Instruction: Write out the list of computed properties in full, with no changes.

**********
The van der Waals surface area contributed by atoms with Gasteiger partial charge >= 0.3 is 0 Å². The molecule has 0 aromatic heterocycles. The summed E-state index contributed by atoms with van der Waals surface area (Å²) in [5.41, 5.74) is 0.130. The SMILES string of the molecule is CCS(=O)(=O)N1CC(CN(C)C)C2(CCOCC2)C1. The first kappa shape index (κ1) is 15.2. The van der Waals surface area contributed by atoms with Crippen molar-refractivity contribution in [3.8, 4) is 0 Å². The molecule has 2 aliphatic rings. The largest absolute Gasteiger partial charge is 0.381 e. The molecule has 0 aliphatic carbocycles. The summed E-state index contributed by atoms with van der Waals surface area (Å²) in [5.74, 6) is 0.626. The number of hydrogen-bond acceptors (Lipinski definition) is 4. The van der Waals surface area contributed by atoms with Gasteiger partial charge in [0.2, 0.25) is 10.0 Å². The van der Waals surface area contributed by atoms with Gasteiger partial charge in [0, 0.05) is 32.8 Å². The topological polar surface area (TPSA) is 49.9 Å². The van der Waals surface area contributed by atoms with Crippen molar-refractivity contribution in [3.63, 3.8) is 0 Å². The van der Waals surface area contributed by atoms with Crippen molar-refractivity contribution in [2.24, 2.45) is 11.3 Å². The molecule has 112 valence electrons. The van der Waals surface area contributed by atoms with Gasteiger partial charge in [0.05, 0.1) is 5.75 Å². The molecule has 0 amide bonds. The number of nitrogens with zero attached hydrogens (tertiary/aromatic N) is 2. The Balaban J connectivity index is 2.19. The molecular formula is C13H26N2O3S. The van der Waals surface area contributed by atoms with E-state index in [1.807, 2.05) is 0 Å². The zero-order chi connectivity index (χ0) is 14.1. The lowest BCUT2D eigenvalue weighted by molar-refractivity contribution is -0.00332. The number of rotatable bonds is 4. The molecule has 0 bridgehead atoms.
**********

The van der Waals surface area contributed by atoms with Gasteiger partial charge >= 0.3 is 0 Å². The molecule has 0 aromatic heterocycles. The summed E-state index contributed by atoms with van der Waals surface area (Å²) in [5.41, 5.74) is 0.130. The SMILES string of the molecule is CCS(=O)(=O)N1CC(CN(C)C)C2(CCOCC2)C1. The first kappa shape index (κ1) is 15.2. The van der Waals surface area contributed by atoms with Crippen molar-refractivity contribution in [3.8, 4) is 0 Å². The molecule has 2 aliphatic rings. The largest absolute Gasteiger partial charge is 0.381 e. The molecule has 0 aliphatic carbocycles. The summed E-state index contributed by atoms with van der Waals surface area (Å²) in [5.74, 6) is 0.626. The number of hydrogen-bond acceptors (Lipinski definition) is 4. The van der Waals surface area contributed by atoms with Gasteiger partial charge in [0.2, 0.25) is 10.0 Å². The van der Waals surface area contributed by atoms with Gasteiger partial charge in [0, 0.05) is 32.8 Å². The topological polar surface area (TPSA) is 49.9 Å². The van der Waals surface area contributed by atoms with Crippen molar-refractivity contribution in [3.63, 3.8) is 0 Å². The van der Waals surface area contributed by atoms with Crippen molar-refractivity contribution in [2.24, 2.45) is 11.3 Å². The molecule has 112 valence electrons. The van der Waals surface area contributed by atoms with Gasteiger partial charge in [0.05, 0.1) is 5.75 Å². The molecule has 0 amide bonds. The number of nitrogens with zero attached hydrogens (tertiary/aromatic N) is 2. The Balaban J connectivity index is 2.19. The molecular formula is C13H26N2O3S. The van der Waals surface area contributed by atoms with E-state index in [1.807, 2.05) is 0 Å². The zero-order chi connectivity index (χ0) is 14.1. The lowest BCUT2D eigenvalue weighted by molar-refractivity contribution is -0.00332. The number of rotatable bonds is 4. The molecule has 0 bridgehead atoms.